Err is a plugin based chatbot designed to be easily deployable, extensible and maintainable. It allows you to start scripts interactively from your chatrooms for any reason: random humour, starting a build, monitoring commits, triggering alerts... The possibilities are endless.
It is written and extensible in Python, and, where possible, uses external libraries instead of reinventing the wheel. We use yapsy for plugin management, jinja2 for templating and bottle as a micro web framework with rocket providing the built-in webserver to power it. Additionally, sleekxmpp and irc are used for the XMPP and IRC backends and six is used for Python 2.7 compatibility.
Err is available as open source software under the GPL3 license.
Err has a google plus community, please feel free to mention it with +err if you need support, have any questions or wish to share some of your creations. If you have a bug to report or wish to request a feature, please log these on it's github page.
We strongly encourage you to share your creations. The only thing you have to do to make your new plugin available to Err installations is to provide a Git url pointing to it. Or, if you feel your new feature could fit as a part of an existing plugin, please feel free to open a pull request for it on github.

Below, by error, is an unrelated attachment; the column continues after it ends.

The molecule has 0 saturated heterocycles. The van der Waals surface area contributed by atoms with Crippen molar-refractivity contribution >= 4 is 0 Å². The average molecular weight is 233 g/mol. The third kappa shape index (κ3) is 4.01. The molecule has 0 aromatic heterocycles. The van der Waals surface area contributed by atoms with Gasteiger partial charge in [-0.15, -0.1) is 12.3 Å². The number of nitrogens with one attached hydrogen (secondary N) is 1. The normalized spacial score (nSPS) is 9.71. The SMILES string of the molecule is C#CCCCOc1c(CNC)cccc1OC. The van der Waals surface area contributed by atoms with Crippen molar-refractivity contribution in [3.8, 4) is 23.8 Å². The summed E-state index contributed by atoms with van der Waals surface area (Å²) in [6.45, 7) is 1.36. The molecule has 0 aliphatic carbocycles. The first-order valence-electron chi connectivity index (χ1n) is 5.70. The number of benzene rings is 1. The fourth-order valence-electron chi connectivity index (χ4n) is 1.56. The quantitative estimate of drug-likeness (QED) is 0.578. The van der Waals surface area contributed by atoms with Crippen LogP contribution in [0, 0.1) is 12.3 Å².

- XMPP support: Tested with Google Talk, Hipchat, Openfire and Jabber but should be compatible with any standard XMPP server
- CampFire support
- Basic IRC support
- Multi User Chatroom (MUC) support
- A dynamic plugin architecture: Bot admins can install/uninstall/update/enable/disable plugins dynamically just by chatting with the bot
- Advanced security/access control features (see below)
- A !help command that dynamically generates documentation for commands using the docstrings in the plugin source code
- A per-user command history system where users can recall previous commands
- The ability to proxy and route one-to-one messages to MUC so it can enable simpler XMPP notifiers to be MUC compatible (for example the Jira XMPP notifier)
- Local text and graphical consoles for testing and development
Administration and Security:
- Can be setup so a restricted list of people have administrative rights
- Fine-grained access controls may be defined which allow all or just specific commands to be limited to specific users and/or rooms
- Plugins may be hosted publicly or privately and dynamically installed (by admins) via their Git url
- Plugins can be configured directly from chat (no need to change setup files for every plugin)
- Configs can be exported and imported again with two commands (!export and !import respectively)